Brynjolfsson: That's interesting. I hadn't heard that comparison. It is a revolution that is ongoing. We're going to have to come to some norms. I think the technology is evolving so rapidly that you can make different kinds of mistakes. You can legislate too late or you can legislate too early. I'm probably more worried about having us legislating too early and having to undo things. I think we want to keep an eye on it and put more energy into these questions.

But it's evolving every rapidly. I'm an academic, so one of the first things I realize is that we have the academic framework to think through what the plusses and minuses are -- you certainly don't want to block all kinds of information-sharing; most information-sharing is beneficial. So the real art -- and hopefully someday a science -- will be designing mechanisms that encourage the beneficial information-sharing, like having Amazon recommend me a good book, but discourage the bad kind of information sharing, like having insurance markets collapse because everyone's diseases are known in advance and insurance can't work in that situation. In economics, it is well-known that certain kinds of information actually destroy value and others create value. We may be at the beginnings of a framework for that.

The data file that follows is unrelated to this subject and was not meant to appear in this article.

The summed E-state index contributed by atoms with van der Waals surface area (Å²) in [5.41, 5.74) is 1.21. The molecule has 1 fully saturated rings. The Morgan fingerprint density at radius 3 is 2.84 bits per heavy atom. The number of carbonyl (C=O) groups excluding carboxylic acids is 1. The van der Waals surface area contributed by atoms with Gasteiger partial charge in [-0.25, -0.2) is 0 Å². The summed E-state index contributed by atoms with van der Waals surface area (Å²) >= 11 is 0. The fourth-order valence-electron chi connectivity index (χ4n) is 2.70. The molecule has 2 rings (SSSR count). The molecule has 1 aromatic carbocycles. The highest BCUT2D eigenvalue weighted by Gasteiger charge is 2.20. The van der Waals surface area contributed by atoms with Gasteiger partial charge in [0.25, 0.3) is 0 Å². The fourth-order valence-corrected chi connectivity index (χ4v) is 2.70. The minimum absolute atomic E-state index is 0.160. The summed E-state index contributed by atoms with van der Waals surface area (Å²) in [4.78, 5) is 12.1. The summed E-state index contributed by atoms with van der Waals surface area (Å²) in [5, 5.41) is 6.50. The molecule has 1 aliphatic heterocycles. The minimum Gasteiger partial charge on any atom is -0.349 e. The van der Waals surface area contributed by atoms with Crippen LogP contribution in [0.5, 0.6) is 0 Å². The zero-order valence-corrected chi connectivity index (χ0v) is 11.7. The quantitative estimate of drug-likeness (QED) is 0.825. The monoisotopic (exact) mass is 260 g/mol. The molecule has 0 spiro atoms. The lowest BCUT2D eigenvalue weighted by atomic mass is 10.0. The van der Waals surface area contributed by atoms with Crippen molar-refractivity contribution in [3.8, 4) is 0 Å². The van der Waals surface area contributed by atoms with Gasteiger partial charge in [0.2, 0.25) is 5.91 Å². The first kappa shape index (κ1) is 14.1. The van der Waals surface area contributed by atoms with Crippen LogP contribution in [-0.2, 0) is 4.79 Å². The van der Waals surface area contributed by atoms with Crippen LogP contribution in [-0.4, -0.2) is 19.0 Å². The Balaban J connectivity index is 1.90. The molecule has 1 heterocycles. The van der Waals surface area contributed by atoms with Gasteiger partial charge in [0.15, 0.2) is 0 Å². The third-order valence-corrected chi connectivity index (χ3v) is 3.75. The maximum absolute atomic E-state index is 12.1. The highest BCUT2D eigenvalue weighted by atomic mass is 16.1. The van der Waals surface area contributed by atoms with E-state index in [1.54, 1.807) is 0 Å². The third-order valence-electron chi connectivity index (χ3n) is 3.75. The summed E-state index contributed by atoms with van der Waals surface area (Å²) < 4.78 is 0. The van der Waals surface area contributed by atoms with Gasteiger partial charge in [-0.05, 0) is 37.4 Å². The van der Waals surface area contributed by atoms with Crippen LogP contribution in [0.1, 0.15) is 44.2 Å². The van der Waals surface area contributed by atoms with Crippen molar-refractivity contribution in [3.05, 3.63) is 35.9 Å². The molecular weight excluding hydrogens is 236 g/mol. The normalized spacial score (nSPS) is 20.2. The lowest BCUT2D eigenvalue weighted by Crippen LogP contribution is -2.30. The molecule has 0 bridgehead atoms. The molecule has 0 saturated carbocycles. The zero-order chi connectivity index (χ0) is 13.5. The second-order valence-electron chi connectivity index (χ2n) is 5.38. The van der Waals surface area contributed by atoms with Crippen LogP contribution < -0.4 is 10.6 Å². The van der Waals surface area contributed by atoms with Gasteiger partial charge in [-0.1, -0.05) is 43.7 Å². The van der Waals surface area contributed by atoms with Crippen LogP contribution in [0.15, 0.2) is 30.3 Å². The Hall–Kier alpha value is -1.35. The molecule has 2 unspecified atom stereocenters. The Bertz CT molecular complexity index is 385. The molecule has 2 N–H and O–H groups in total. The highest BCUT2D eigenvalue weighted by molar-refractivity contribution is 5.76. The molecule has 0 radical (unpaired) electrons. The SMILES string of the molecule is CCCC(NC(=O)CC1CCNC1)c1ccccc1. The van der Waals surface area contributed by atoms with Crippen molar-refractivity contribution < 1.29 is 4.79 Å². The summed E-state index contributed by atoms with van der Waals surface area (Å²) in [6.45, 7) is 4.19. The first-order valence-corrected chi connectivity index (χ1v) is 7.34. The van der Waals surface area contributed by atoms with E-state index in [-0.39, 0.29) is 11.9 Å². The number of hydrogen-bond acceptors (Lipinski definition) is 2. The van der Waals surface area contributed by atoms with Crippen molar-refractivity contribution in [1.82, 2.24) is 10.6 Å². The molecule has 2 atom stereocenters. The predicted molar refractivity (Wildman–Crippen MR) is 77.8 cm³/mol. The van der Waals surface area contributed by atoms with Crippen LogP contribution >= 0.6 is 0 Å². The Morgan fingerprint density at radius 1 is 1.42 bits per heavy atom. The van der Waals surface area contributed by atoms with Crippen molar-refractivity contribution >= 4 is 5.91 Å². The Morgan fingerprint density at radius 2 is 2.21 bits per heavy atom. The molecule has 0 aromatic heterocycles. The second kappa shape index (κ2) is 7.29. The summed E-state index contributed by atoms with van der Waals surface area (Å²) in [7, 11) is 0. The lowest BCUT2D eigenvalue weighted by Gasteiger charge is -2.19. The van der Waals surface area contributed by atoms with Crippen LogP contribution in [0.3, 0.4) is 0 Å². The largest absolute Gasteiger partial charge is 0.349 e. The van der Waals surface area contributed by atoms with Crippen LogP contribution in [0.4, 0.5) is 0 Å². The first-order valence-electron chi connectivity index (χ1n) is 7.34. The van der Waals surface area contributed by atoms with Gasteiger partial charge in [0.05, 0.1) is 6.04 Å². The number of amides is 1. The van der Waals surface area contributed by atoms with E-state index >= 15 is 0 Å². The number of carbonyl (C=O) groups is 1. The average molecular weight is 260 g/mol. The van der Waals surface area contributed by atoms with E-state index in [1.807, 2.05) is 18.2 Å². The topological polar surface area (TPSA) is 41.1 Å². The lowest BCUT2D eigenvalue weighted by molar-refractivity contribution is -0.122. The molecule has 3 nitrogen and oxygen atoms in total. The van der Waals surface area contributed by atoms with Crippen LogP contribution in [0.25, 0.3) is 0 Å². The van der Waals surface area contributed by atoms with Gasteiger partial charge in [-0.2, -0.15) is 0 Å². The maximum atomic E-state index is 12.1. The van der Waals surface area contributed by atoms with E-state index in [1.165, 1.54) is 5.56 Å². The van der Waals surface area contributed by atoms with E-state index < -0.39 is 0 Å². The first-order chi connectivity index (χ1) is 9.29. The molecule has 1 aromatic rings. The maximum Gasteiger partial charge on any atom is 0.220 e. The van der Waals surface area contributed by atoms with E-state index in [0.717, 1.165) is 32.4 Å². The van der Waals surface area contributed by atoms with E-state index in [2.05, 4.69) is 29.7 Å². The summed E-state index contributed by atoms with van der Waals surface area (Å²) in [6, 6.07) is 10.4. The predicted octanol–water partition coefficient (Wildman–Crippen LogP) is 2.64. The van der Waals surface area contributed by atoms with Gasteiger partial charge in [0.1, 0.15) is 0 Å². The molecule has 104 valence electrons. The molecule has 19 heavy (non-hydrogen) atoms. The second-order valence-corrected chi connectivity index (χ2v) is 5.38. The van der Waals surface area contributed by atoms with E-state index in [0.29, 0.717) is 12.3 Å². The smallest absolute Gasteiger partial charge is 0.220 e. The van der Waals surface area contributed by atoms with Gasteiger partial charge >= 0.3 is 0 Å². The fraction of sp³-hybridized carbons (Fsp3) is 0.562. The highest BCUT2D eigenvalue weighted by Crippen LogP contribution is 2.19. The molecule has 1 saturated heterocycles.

You can hear Prof. Brynjolfsson moderate a panel on the big data management revolution at the upcoming MIT Sloan CIO Symposiumon May 22 at the MIT campus in Cambridge, Mass.

Let us know what you think about the story; email Linda Tucci, Executive Editor.

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Which of the following do you believe undermines your company's ability to prevail in the big data management revolution and become more data-driven?